Second, the authors failed to measure their unseen, unknown, tape-recorded speaker's initial ethos level. Why did they fail to do so? Because, they said, "it seemed doubtful that subjects could, or would, give meaningful responses to a scale concerning their opinions of an unseen, unknown, as yet unheard speaker."5 There is, however, direct evidence which contradicts this assumption: in at least one study researchers measured the effect of the neutral introduction of an unseen, anonymous, tape-recorded speaker; the measurements were taken immediately after the introduction. The mean response of the subjects hearing the neutral introduction was precisely on the middle of a seven-point scale: the point defined verbally as a neutral source. In fact, through pilot tests, the researchers found that an unseen and anonymous speaker was the most likely source to be perceived by subjects as neutral.6 In short, readers of the McCroskey-Dunham report should not infer that such an experimental speaker is inevitably something other than a neutral-ethos source.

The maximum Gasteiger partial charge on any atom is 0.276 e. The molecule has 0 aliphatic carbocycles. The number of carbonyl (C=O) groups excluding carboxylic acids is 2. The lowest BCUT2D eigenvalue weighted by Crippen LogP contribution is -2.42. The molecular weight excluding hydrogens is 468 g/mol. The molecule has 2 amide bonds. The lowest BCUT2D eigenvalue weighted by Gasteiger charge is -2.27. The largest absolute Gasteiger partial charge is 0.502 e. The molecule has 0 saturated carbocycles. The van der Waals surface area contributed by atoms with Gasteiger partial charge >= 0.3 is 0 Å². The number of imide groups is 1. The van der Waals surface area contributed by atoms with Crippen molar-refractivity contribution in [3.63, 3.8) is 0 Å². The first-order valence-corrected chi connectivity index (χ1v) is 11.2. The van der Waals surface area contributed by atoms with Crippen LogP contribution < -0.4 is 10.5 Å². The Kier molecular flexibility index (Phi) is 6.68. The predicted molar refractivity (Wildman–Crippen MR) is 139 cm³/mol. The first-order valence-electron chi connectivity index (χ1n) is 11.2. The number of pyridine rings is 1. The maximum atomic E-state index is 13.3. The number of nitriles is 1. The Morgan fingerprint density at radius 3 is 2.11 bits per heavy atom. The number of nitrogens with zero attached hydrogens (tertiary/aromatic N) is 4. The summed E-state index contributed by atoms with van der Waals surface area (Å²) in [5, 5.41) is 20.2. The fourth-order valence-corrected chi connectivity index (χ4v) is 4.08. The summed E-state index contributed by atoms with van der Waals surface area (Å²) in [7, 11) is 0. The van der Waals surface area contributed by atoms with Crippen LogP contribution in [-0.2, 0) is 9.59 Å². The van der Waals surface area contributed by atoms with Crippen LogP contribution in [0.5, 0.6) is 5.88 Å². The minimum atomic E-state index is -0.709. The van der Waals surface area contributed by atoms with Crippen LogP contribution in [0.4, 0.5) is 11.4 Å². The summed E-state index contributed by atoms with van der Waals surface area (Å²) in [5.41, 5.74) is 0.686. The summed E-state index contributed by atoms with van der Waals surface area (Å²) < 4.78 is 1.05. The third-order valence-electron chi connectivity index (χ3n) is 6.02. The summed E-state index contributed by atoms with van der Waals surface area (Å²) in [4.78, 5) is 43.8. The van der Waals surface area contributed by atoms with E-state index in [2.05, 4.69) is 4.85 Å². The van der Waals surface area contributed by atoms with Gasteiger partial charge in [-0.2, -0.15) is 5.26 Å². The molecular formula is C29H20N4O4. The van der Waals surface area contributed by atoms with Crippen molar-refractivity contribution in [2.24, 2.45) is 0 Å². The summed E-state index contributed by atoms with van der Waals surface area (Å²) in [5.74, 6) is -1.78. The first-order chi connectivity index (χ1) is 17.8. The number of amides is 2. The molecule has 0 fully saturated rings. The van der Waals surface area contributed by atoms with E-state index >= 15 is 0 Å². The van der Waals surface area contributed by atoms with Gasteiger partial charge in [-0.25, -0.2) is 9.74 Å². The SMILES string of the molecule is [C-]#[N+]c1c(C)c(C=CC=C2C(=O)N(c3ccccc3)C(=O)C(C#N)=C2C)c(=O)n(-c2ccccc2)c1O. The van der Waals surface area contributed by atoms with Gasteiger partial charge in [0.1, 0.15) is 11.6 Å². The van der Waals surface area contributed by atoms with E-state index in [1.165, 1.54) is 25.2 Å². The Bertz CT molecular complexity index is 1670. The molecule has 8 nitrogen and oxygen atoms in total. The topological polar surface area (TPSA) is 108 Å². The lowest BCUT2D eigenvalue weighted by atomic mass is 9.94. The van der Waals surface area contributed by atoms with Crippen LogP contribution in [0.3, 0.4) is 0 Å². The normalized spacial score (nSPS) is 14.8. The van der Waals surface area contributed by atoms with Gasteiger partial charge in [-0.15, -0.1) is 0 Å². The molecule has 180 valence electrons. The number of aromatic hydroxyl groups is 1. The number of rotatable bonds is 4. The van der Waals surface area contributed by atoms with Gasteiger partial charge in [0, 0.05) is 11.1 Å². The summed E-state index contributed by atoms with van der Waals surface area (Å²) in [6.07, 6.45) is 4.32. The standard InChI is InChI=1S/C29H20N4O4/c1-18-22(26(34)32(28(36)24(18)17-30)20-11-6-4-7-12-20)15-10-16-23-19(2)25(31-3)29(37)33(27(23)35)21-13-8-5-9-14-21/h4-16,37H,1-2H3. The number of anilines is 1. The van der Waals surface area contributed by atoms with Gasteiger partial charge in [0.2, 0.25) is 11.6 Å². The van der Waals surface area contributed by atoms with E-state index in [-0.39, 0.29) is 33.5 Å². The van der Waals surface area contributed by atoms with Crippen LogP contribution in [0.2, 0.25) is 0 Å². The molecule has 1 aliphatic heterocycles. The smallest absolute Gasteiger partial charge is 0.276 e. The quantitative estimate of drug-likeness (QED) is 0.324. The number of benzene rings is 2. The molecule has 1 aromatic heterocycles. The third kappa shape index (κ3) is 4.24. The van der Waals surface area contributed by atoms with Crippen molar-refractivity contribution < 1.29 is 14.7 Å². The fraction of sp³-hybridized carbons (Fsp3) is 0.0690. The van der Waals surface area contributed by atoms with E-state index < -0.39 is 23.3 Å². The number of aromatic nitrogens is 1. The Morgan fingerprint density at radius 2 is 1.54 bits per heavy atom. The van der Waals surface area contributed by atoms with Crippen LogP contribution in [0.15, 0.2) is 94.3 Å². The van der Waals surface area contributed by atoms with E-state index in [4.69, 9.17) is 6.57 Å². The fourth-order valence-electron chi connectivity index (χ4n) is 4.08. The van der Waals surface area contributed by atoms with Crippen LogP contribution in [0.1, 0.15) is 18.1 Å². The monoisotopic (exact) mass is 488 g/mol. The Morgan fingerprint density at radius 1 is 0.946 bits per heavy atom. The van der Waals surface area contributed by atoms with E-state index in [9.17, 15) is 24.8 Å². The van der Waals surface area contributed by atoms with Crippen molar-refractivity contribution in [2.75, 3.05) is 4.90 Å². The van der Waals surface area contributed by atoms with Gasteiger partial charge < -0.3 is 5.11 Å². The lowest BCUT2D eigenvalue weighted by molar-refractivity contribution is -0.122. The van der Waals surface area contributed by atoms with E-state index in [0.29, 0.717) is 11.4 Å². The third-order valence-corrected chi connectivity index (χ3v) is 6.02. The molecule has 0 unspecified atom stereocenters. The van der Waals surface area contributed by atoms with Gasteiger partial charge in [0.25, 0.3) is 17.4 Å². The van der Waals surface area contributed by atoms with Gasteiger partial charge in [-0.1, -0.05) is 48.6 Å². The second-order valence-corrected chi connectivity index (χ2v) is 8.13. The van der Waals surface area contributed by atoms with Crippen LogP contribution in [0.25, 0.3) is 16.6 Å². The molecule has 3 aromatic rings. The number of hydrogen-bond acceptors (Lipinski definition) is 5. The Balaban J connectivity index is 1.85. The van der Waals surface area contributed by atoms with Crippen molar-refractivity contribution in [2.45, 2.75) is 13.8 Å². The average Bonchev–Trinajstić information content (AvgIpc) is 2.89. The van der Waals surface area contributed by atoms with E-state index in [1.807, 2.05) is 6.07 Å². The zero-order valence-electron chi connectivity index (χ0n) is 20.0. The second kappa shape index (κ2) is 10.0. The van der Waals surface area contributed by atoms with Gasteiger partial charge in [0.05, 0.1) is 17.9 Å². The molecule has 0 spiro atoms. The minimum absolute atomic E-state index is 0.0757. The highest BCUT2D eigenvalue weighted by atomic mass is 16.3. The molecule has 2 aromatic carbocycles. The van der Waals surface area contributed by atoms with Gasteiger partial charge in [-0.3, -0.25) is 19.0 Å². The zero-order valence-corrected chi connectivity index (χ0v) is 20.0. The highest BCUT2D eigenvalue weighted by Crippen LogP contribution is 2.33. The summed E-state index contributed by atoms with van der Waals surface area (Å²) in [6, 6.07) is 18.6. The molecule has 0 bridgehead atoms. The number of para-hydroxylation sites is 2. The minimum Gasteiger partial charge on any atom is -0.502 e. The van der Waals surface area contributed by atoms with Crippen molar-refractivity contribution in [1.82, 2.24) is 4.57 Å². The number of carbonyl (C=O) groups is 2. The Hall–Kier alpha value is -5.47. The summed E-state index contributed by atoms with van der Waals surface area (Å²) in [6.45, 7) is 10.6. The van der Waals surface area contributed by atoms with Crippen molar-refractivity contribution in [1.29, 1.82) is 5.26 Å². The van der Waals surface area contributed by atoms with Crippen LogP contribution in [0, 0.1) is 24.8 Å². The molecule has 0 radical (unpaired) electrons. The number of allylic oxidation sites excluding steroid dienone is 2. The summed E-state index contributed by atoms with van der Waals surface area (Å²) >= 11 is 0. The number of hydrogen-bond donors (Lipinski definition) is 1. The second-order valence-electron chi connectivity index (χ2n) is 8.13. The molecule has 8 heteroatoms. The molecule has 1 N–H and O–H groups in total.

On the second question McCroskey and Dunham concluded that an experimenter's ethos has an effect on the ethos of an unseen, unknown, tape-recorded speaker. Why? Because two groups of subjects (admittedly drawn from different populations) did not respond identically to measurements of the experimental speaker's ethos. These differences were ascribed to differential effects of experimenter's ethos. Because of the acknowledged weakness of this design, Holtzman was encouraged to confirm the McCroskey-Dunham hypothesis. In one treatment "casually dressed graduate students" were the sponsors; in the other the subjects' speech instructors were the sponsors. Differences found were said to confirm the "sponsorship effect," i.e., that different levels of experimenters' ethos can confound data gathered on other variables.